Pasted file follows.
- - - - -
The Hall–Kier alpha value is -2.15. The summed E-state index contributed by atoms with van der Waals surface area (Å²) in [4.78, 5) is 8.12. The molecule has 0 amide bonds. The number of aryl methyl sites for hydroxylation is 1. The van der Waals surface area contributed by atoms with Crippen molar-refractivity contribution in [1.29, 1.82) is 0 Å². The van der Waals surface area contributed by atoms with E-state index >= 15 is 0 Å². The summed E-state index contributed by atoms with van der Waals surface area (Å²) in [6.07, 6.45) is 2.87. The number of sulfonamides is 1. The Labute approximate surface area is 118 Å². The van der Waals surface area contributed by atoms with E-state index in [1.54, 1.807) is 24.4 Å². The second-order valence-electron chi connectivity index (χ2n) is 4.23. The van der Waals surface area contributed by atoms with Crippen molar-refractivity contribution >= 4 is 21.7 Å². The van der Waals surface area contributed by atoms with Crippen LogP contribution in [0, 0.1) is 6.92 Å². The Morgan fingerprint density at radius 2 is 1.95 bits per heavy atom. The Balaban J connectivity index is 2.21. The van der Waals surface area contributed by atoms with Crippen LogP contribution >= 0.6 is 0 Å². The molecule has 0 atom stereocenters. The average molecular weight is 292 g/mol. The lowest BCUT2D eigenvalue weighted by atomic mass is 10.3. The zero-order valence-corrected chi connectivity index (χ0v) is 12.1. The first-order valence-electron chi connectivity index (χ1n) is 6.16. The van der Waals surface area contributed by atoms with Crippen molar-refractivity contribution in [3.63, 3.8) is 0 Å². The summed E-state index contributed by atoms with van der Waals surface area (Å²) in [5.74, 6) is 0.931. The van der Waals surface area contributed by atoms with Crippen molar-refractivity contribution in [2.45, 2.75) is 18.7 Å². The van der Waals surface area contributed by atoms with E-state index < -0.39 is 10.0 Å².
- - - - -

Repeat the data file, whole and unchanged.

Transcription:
The Hall–Kier alpha value is -2.15. The summed E-state index contributed by atoms with van der Waals surface area (Å²) in [4.78, 5) is 8.12. The molecule has 0 amide bonds. The number of aryl methyl sites for hydroxylation is 1. The van der Waals surface area contributed by atoms with Crippen molar-refractivity contribution in [1.29, 1.82) is 0 Å². The van der Waals surface area contributed by atoms with E-state index >= 15 is 0 Å². The summed E-state index contributed by atoms with van der Waals surface area (Å²) in [6.07, 6.45) is 2.87. The number of sulfonamides is 1. The Labute approximate surface area is 118 Å². The van der Waals surface area contributed by atoms with E-state index in [1.54, 1.807) is 24.4 Å². The second-order valence-electron chi connectivity index (χ2n) is 4.23. The van der Waals surface area contributed by atoms with Crippen molar-refractivity contribution >= 4 is 21.7 Å². The van der Waals surface area contributed by atoms with Crippen LogP contribution in [0, 0.1) is 6.92 Å². The Morgan fingerprint density at radius 2 is 1.95 bits per heavy atom. The Balaban J connectivity index is 2.21. The van der Waals surface area contributed by atoms with Crippen LogP contribution >= 0.6 is 0 Å². The molecule has 0 atom stereocenters. The average molecular weight is 292 g/mol. The lowest BCUT2D eigenvalue weighted by atomic mass is 10.3. The zero-order valence-corrected chi connectivity index (χ0v) is 12.1. The first-order valence-electron chi connectivity index (χ1n) is 6.16. The van der Waals surface area contributed by atoms with Crippen molar-refractivity contribution in [3.63, 3.8) is 0 Å². The summed E-state index contributed by atoms with van der Waals surface area (Å²) in [5.74, 6) is 0.931. The van der Waals surface area contributed by atoms with Crippen molar-refractivity contribution in [2.45, 2.75) is 18.7 Å². The van der Waals surface area contributed by atoms with E-state index < -0.39 is 10.0 Å².